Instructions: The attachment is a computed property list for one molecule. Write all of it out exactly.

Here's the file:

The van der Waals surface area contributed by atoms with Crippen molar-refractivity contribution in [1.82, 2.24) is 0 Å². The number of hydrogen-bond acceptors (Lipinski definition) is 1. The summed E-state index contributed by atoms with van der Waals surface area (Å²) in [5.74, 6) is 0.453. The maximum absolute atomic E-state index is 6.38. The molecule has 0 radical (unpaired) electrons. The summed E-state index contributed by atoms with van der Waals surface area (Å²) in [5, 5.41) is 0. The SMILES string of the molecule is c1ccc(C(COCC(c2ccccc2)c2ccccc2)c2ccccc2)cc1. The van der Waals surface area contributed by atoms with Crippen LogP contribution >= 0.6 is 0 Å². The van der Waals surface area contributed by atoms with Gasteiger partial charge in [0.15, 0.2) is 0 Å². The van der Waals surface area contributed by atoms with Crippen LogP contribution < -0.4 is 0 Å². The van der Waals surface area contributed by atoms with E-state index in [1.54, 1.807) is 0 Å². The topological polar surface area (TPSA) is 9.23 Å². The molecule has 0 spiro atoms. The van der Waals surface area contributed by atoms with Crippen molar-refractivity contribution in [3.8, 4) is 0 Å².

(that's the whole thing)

The van der Waals surface area contributed by atoms with Crippen molar-refractivity contribution in [1.82, 2.24) is 0 Å². The number of hydrogen-bond acceptors (Lipinski definition) is 1. The summed E-state index contributed by atoms with van der Waals surface area (Å²) in [5.74, 6) is 0.453. The maximum absolute atomic E-state index is 6.38. The molecule has 0 radical (unpaired) electrons. The summed E-state index contributed by atoms with van der Waals surface area (Å²) in [5, 5.41) is 0. The SMILES string of the molecule is c1ccc(C(COCC(c2ccccc2)c2ccccc2)c2ccccc2)cc1. The van der Waals surface area contributed by atoms with Crippen LogP contribution >= 0.6 is 0 Å². The van der Waals surface area contributed by atoms with Gasteiger partial charge in [0.15, 0.2) is 0 Å². The van der Waals surface area contributed by atoms with Crippen LogP contribution < -0.4 is 0 Å². The van der Waals surface area contributed by atoms with E-state index in [1.54, 1.807) is 0 Å². The topological polar surface area (TPSA) is 9.23 Å². The molecule has 0 spiro atoms. The van der Waals surface area contributed by atoms with Crippen molar-refractivity contribution in [3.8, 4) is 0 Å².